Using the term “Digital Museum” as the subject, this study searched the relevant literature in the CNKI database, yielding a total of 1763 publications. Furthermore, we carefully removed the possibility of contamination from seven unrelated literature and only included peer-reviewed scholarly publications on digital museums in our analysis. Finally, 1756 publications were chosen as the subject of the investigation. During February 2022, CiteSpace, V. 5.8. R1 (https://Citespace.podia.com/download, accessed on 29 February 2022) was used to process all of the selected articles related to the digital museum.

2.3. Parameter Setting and Analysis

Before you begin processing the data, you must first configure the settings in CiteSpace. (1) The node type was chosen in accordance with the appropriate analysis; (2) the time slice was set to 2000–2021; (3) the length of each time slice was “2”; (4) the selection criteria were set for the top N = 50; and (5) pruning was set as the pathfinder in the selection criteria. The default values have been assigned to the remaining parameters.

Second, CiteSpace is used to evaluate the data from three primary routes once the parameters have been specified in order to address the research difficulties. For the first path, we looked at the quantity of papers published during this time period (as supplied by the CNKI study) and the cooperation network of research institutions, in order to gain a more comprehensive view of the whole research environment. The second approach was to do keyword-based co-occurrence analysis of the data. CiteSpace’s co-occurrence analysis generates a map of keyword co-occurrences as well as a map of time-zone co-occurrences. It is possible to obtain the research hotspots of China Digital Museum at different times by doing a thorough study of these two maps. This is the third method, which is known as noun-term burst analysis, and it may be used to demonstrate the quick change of keywords in a short period of time while emphasizing the abrupt shift of keywords [15]. It might also represent the current state of research in this topic, as well as new trends.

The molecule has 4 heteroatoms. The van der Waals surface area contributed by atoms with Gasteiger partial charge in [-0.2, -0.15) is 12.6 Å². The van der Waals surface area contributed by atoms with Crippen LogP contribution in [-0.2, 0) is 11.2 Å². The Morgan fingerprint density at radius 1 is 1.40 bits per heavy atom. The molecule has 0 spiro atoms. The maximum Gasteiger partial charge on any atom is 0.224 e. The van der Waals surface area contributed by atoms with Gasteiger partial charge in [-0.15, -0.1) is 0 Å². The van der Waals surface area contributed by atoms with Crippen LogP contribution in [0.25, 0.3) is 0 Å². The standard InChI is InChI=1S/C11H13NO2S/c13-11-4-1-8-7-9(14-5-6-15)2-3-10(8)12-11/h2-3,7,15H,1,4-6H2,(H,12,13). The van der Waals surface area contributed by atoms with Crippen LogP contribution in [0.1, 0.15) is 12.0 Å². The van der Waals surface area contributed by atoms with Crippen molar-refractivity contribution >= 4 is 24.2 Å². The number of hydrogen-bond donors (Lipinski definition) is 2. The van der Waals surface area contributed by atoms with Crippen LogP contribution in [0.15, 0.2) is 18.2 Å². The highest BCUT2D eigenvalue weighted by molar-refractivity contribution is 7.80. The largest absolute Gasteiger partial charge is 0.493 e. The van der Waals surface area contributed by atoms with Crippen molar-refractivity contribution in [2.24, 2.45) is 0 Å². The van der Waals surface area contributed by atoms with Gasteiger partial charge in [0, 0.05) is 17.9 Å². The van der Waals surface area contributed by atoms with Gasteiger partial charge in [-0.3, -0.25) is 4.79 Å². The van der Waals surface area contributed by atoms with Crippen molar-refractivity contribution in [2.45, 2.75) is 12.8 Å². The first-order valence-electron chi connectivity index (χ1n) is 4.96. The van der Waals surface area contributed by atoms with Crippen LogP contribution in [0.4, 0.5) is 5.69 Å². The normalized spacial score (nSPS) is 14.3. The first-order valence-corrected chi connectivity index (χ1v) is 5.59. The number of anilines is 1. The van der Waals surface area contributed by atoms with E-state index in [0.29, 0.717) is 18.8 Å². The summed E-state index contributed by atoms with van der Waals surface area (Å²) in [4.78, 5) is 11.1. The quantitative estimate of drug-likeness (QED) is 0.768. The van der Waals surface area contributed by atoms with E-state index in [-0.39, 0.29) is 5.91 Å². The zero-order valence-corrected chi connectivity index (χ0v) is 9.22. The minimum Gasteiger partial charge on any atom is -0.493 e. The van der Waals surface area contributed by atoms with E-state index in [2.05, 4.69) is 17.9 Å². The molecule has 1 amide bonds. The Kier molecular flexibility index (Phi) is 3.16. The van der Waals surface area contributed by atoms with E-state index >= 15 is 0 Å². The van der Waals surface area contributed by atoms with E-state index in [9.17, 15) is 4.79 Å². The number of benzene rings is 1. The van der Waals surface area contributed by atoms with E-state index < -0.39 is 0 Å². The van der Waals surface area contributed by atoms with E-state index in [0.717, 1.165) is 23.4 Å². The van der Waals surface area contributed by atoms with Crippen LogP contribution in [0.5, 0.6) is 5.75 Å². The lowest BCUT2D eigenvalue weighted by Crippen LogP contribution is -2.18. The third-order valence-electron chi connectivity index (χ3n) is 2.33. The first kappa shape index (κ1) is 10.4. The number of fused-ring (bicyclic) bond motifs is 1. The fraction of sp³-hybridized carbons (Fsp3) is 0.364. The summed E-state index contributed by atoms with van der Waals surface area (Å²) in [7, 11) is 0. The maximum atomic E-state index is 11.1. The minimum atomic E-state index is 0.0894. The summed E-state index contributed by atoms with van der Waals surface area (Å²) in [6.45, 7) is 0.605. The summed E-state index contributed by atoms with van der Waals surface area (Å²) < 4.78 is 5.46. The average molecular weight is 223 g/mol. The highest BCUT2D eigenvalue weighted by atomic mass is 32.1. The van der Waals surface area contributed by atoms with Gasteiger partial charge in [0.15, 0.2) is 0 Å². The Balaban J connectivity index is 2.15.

2.4. Main Metrics Analysis in CiteSpace

Following the completion of CiteSpace according to the specified specifications, three metrics (betweenness centrality, silhouette, and modularity) are primarily utilized to assess the logic of the map that has been produced. When it comes to structural indexes, betweenness centrality is an essential one to consider. It refers to the ratio of the shortest path via a point (connecting two locations in a network) to the total number of shortest path lines between the two points [14]. Nodes having a mediation centrality greater than 0.1 are referred to as key nodes. The presence of purple circles on the map implies that the betweenness centrality is more than 0.1 [16]. The modularity (Q) value and the mean silhouette (S) value were the two most important variables to assess for the influence of the clustering map. The modularity index of a network is represented by the term modularity. The greater the value of this parameter, the better the clustering outcome of the network will be. The Q value ranges between 0 and 1, and a value greater than 0.3 indicates that the split clustering structure is statistically significant. The closer the value is to one, the greater the effectiveness of the clustering effect. The silhouette (S) index is used to assess the homogeneity of a network’s structure. The closer it is to 1, the more accurately it reflects the homogeneity of the network. When the value is more than 0.5, it is acceptable to conclude that the clustering result is reasonable. Generally speaking, when the S value is 0.7, clustering is both efficient and convincing [12].